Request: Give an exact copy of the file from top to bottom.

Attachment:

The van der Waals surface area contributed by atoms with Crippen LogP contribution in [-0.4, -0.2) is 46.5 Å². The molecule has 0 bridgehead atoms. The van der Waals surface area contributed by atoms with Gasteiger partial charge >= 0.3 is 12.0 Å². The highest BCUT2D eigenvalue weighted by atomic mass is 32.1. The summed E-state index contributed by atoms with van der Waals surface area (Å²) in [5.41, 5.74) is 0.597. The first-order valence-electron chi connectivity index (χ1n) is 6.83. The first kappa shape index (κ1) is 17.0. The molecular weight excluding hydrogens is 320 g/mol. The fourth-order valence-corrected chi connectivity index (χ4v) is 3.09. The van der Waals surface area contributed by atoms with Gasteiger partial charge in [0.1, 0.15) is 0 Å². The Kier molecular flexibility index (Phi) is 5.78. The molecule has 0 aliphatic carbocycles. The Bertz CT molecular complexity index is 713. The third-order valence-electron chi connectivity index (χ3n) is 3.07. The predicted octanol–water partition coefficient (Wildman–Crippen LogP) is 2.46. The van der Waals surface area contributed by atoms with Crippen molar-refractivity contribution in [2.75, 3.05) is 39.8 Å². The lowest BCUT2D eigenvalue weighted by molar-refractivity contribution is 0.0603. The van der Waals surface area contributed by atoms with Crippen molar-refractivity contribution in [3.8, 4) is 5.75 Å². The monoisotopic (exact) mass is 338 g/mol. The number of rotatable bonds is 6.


The van der Waals surface area contributed by atoms with Crippen LogP contribution in [-0.4, -0.2) is 46.5 Å². The molecule has 0 bridgehead atoms. The van der Waals surface area contributed by atoms with Gasteiger partial charge >= 0.3 is 12.0 Å². The highest BCUT2D eigenvalue weighted by atomic mass is 32.1. The summed E-state index contributed by atoms with van der Waals surface area (Å²) in [5.41, 5.74) is 0.597. The first-order valence-electron chi connectivity index (χ1n) is 6.83. The first kappa shape index (κ1) is 17.0. The molecular weight excluding hydrogens is 320 g/mol. The fourth-order valence-corrected chi connectivity index (χ4v) is 3.09. The van der Waals surface area contributed by atoms with Gasteiger partial charge in [0.1, 0.15) is 0 Å². The Kier molecular flexibility index (Phi) is 5.78. The molecule has 0 aliphatic carbocycles. The Bertz CT molecular complexity index is 713. The third-order valence-electron chi connectivity index (χ3n) is 3.07. The predicted octanol–water partition coefficient (Wildman–Crippen LogP) is 2.46. The van der Waals surface area contributed by atoms with Crippen molar-refractivity contribution in [2.75, 3.05) is 39.8 Å². The lowest BCUT2D eigenvalue weighted by molar-refractivity contribution is 0.0603. The van der Waals surface area contributed by atoms with Crippen molar-refractivity contribution in [3.8, 4) is 5.75 Å². The monoisotopic (exact) mass is 338 g/mol. The number of rotatable bonds is 6.